Despite declining revenues and budget shortfalls, state funding for prekindergarten is expected to increase by about 1 percent, or $5.3 billion, nationally in fiscal 2010, says a report from a group that advocates high-quality early-education programs.
In fact, 27 of the 38 states with existing pre-K programs, as well as the District of Columbia, increased or maintained funding for early education in their 2010 budgets, according to the Pew Center on the States’ Pre-K Now campaign, based in Washington. In addition, two states—Alaska and Rhode Island—launched pre-K pilot programs this fiscal year.
“We weren’t sure exactly what we were going to find this year, because the economic situation is so bad in the states,” said the annual report’s project manager, Albert Wat. “But most states that have funded pre-K programs in the past are still prioritizing early education in the state budget and, overall, they ticked up modestly by about 1 percent.”
Ten states, though, decreased funding for state-led pre-K programs, and another 10 states do not have state-funded early-education programs in place, according to the report released Oct. 22, “Votes Count: Legislative Action on Pre-K Fiscal Year 2010.”
Despite widespread fiscal problems, states overall moved to boost funding for early education in fiscal 2010.
SOURCE: Pew Center on the States
“In Illinois, Michigan, and Ohio, in particular, a failure to make tough choices that put proven programs ahead of politics will cost thousands of young children the opportunity to enter kindergarten better prepared,” the report says. “These cuts leave families without essential supports and lead states astray from the path to recovery.”
Yet some states with significant budget shortfalls made efforts to sustain prekindergarten programs, said Mr. Wat.
“There’s an indication that even in states that are really troubled by the economy, they prioritized this,” he said. “Policymakers really see this as something that has important returns for children.”
In Rhode Island, officials decided to launch a program despite difficult fiscal conditions, considering it a good investment.
“This gives us the opportunity to grow a quality program from the beginning,” said Deborah A. Gist, the state’s commissioner of education.
In California, funding for the state’s preschool program increased by 2 percent, even though the state is in the midst of a budget emergency and faces a deficit of more than $25 billion.
“We are really pleased by the fact that we were able to maintain our programs,” said Nancy Remley, an education administrator for the California Department of Education. “We know that early education is really one of the best indicators that children are ready for school, and the achievement gap can really be reduced by this reduction in the readiness gap.”
Like many other states, California tapped into money from the American Recovery and Reinvestment Act—the federal economic-stimulus program—to help maintain pre-K programs. But that money is available on a one-time basis and is not a sustainable funding model, Ms. Remley said.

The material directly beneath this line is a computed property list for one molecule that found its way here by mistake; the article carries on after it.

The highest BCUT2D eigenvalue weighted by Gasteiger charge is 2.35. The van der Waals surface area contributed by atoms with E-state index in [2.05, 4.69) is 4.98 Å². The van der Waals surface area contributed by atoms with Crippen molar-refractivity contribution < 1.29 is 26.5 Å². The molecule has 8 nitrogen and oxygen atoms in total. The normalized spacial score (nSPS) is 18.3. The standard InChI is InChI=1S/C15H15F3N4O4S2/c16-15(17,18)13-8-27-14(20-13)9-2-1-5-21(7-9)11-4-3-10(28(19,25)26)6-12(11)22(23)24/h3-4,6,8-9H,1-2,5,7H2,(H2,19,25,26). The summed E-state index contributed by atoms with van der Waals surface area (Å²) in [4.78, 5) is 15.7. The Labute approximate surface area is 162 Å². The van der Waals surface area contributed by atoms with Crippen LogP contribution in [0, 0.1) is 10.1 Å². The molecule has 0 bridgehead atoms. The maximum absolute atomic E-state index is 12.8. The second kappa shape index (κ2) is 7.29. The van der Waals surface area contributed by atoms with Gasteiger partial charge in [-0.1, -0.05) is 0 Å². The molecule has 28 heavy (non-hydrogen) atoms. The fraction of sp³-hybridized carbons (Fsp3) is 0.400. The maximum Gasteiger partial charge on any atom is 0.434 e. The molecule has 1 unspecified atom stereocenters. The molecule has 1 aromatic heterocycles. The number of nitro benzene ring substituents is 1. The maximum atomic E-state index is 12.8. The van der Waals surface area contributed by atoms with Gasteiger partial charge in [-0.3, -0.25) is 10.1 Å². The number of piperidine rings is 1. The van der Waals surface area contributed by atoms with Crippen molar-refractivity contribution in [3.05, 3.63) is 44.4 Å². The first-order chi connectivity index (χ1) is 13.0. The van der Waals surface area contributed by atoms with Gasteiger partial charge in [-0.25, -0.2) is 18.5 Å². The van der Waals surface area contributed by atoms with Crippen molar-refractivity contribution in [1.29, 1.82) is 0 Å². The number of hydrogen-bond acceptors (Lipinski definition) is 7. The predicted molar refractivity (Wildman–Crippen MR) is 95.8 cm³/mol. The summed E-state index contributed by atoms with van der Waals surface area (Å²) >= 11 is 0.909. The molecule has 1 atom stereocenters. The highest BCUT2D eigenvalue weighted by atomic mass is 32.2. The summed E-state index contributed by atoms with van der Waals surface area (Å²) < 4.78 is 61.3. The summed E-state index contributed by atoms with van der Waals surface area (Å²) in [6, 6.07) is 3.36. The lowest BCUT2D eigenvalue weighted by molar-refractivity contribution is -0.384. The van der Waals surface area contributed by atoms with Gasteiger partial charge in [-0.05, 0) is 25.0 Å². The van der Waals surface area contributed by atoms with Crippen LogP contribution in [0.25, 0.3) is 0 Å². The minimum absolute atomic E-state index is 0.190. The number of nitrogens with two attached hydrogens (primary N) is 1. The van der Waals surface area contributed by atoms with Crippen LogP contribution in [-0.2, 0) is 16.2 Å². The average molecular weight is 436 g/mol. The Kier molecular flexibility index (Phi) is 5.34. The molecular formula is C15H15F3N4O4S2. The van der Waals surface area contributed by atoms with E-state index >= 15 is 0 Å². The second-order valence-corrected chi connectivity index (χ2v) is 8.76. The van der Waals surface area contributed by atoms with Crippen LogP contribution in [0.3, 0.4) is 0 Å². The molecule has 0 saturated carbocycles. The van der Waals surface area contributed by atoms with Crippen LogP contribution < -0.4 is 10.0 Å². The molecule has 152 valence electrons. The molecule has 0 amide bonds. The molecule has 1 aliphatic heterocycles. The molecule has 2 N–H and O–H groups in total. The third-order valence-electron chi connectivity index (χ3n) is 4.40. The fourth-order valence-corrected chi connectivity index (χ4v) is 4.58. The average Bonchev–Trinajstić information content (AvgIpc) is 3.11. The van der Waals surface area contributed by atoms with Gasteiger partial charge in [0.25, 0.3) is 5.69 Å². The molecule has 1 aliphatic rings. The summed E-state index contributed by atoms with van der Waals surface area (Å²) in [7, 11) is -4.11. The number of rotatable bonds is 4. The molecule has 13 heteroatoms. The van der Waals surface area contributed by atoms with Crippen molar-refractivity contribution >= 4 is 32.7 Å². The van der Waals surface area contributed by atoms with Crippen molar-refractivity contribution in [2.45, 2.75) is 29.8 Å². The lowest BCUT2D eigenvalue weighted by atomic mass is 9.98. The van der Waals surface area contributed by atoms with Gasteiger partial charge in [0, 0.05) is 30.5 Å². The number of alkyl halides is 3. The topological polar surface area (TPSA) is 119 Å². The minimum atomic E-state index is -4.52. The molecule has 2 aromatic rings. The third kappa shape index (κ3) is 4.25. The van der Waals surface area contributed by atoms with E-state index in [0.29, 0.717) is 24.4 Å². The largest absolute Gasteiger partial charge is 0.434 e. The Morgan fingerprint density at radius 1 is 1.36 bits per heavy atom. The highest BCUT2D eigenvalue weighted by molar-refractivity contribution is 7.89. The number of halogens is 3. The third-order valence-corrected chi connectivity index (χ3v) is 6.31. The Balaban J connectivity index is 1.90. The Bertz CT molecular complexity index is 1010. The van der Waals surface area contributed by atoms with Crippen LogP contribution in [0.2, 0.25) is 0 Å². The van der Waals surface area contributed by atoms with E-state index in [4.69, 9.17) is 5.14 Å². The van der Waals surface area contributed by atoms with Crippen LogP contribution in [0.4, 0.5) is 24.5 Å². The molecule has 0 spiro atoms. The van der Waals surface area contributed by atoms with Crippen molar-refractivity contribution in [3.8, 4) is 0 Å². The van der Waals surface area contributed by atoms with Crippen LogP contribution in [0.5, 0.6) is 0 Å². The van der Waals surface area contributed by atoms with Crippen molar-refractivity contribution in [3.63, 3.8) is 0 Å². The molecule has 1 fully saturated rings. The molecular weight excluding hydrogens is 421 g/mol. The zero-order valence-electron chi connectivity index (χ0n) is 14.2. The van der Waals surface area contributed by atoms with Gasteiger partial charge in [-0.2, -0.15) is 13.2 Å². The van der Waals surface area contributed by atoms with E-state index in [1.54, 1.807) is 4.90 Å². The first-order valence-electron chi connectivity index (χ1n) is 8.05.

Mr. Wat shares such concerns. “While we think that [the stimulus money is] helpful for states, ... they have to be careful about how to sustain those investments,” he said.
One of the most stable ways of paying for pre-K programs is by including them in school funding formulas, said Mr. Wat. That can mean that such funding “has the chance of growing over time as more kids go into the system,” he said.
Looking to Congress
States might also pin some hopes on the proposed federal Early Learning Challenge Fund, part of a student-loan bill now pending in Congress. The fund would provide up to $1 billion a year for eight years for pre-K programs, the report notes. Legislation setting up the fund passed the House of Representatives in September and is expected to be considered by the Senate this month.
The report recommends that Congress add several requirements to the proposed fund, such as setting aside a certain amount of money specifically for 4-year-olds considered to be at risk of academic challenges, and requiring that each state demonstrate its processes and policies for “meaningful engagement of families in children’s early education.”
“The House version of the bill requires states to demonstrate the steps they are taking to improve program quality for low-income children but lacks specific directives to serve more of the roughly half-million at-risk children who still do not have access to pre-K,” the report says. “It also does not ensure specific quality standards to raise the bar for all early-childhood programs.”
The report calls on Congress to create a federal funding stream specifically for pre-K programs, either through the Early Learning Challenge Fund or other legislation.
“With rising unemployment and reduced public expenditures in states across the country,” the report says, “Congress cannot afford to wait any longer to provide true federal support for programs that generate strong returns on investment and promote better school readiness and achievement for young children.”
A version of this article appeared in the October 28, 2009 edition of Education Week as Pre-K Mainly Spared From Cuts, Study Finds